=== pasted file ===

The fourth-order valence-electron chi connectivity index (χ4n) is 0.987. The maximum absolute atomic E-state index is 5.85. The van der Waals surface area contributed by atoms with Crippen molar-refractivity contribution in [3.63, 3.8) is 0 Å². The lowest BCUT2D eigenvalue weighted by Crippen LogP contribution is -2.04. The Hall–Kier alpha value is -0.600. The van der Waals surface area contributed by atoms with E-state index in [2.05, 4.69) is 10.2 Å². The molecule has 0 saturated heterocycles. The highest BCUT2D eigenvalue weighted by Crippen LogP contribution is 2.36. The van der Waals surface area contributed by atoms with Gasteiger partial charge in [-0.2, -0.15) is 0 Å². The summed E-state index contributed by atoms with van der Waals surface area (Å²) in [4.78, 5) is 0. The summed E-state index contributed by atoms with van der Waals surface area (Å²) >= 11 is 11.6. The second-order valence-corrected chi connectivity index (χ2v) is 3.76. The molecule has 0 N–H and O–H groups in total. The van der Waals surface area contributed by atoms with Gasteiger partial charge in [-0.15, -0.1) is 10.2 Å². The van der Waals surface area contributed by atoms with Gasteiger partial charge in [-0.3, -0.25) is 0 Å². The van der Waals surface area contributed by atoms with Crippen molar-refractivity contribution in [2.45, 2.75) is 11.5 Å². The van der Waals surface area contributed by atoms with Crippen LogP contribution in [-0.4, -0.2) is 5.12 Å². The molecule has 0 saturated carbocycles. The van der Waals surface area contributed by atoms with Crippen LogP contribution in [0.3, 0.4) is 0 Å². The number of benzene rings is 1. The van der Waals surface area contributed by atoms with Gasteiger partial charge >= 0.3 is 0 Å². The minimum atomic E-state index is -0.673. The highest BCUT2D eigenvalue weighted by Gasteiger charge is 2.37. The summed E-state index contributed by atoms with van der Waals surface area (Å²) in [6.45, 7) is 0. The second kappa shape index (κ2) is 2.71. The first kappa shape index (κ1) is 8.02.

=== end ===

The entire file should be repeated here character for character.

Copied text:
The fourth-order valence-electron chi connectivity index (χ4n) is 0.987. The maximum absolute atomic E-state index is 5.85. The van der Waals surface area contributed by atoms with Crippen molar-refractivity contribution in [3.63, 3.8) is 0 Å². The lowest BCUT2D eigenvalue weighted by Crippen LogP contribution is -2.04. The Hall–Kier alpha value is -0.600. The van der Waals surface area contributed by atoms with E-state index in [2.05, 4.69) is 10.2 Å². The molecule has 0 saturated heterocycles. The highest BCUT2D eigenvalue weighted by Crippen LogP contribution is 2.36. The van der Waals surface area contributed by atoms with Gasteiger partial charge in [-0.2, -0.15) is 0 Å². The summed E-state index contributed by atoms with van der Waals surface area (Å²) in [4.78, 5) is 0. The summed E-state index contributed by atoms with van der Waals surface area (Å²) >= 11 is 11.6. The second-order valence-corrected chi connectivity index (χ2v) is 3.76. The molecule has 0 N–H and O–H groups in total. The van der Waals surface area contributed by atoms with Gasteiger partial charge in [-0.15, -0.1) is 10.2 Å². The van der Waals surface area contributed by atoms with Gasteiger partial charge in [-0.3, -0.25) is 0 Å². The van der Waals surface area contributed by atoms with Crippen molar-refractivity contribution in [2.45, 2.75) is 11.5 Å². The van der Waals surface area contributed by atoms with Crippen LogP contribution in [-0.4, -0.2) is 5.12 Å². The molecule has 0 saturated carbocycles. The van der Waals surface area contributed by atoms with Crippen LogP contribution in [0.3, 0.4) is 0 Å². The number of benzene rings is 1. The van der Waals surface area contributed by atoms with Gasteiger partial charge >= 0.3 is 0 Å². The minimum atomic E-state index is -0.673. The highest BCUT2D eigenvalue weighted by Gasteiger charge is 2.37. The summed E-state index contributed by atoms with van der Waals surface area (Å²) in [6.45, 7) is 0. The second kappa shape index (κ2) is 2.71. The first kappa shape index (κ1) is 8.02.